Phone Calls

June 24, 2016

There are 6 telephones at Bastrop Federal Satellite Camp which are available for a current inmate population of 187. Usually at least one of these is not working. Sometimes none of them work. The longest time they were all out of service since I arrived 10 months ago was 5 days, but a 3 day outage is not uncommon. 

 

To complete the initial set up of my account, I first had to say my name into the voice recognition software. Once done, my phone account was activated and I could transfer funds into my phone account from my general commissary account.

 

I quickly learned that phone calls here are expensive, limited, unreliable, and monitored, but otherwise great. No call may last more than 15 minutes, at which time the phone shuts off. That 15 minute call costs $3.15.

 

When making a call, the voice recognition software never recognizes me. Typically I have to try 6-8 times before it believes I am me. When/if I'm finally recognized, the person I'm calling gets and "Unidentified" caller ID notification. Once answered, there is an automated message saying, "This is prepaid call from Charlie Jones, an inmate at a federal prison. You will not be charged for this call. This call is recorded and subject to monitoring. To decline this call simply hang up. To accept this call, press 5 now. To permanently block this call, press 9 now." So far, nobody has pressed 9, but I still have time.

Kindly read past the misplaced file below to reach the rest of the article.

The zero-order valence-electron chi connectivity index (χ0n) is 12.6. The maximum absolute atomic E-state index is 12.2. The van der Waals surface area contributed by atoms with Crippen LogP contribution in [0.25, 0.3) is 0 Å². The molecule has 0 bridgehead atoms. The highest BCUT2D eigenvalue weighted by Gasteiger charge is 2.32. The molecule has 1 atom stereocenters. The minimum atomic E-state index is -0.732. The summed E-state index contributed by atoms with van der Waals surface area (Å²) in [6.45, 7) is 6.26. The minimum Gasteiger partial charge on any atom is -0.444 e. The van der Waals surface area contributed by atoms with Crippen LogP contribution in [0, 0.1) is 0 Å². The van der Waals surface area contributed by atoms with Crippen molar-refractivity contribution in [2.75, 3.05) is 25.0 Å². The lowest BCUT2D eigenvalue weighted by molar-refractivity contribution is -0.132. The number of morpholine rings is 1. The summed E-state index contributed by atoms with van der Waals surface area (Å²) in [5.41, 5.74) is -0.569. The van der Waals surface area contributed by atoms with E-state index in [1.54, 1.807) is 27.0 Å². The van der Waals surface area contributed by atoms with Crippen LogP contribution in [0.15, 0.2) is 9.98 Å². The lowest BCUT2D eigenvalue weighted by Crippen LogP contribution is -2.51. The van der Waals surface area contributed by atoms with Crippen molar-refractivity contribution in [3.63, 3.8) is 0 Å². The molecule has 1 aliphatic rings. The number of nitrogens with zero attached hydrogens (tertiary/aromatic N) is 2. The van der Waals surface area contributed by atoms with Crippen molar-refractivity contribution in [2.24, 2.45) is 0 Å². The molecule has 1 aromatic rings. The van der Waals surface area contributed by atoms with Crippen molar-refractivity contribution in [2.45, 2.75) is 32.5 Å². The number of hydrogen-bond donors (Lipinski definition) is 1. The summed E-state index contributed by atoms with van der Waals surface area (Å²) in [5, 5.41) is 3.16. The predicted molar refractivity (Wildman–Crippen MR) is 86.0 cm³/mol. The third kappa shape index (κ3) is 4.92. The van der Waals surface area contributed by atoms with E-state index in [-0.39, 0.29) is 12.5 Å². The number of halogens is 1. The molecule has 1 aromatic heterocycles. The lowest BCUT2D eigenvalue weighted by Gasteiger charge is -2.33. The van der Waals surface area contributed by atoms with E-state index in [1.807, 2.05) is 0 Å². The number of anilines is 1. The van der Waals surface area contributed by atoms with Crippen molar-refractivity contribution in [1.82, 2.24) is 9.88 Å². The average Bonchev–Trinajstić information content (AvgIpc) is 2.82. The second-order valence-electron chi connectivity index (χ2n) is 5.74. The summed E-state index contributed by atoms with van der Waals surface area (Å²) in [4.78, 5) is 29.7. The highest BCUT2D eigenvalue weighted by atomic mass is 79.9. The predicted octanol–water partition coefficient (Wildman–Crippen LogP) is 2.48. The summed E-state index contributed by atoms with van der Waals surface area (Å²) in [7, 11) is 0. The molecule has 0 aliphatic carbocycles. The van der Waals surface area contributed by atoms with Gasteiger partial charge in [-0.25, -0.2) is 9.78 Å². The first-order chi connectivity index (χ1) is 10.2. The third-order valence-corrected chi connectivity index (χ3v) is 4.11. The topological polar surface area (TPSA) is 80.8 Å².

Every 5 minutes during the call, a message interrupts the conversation saying, "This is a call from an inmate at a federal prison". I can't help but wonder if anyone making or receiving such a call has ever needed that not so subtle reminder. The call sometimes fails. When this happens, I can't call anyone for 45 minutes. 

 

I don't use the phone often, but many inmates do. It's not uncommon to overhear very personal conversations with spouses, ex-spouses, lovers, ex-lovers, or children. A few inmates have the unfortunate combination of a loud voice and many rocky relationships. It's awkwardly entertaining, and sometimes I want to offer advice. 

 

But who am I to offer guidance to anyone? I'm the guy who makes "prepaid calls from Charlie Jones, an inmate at a federal prison".

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© 2016 by Charles D. Jones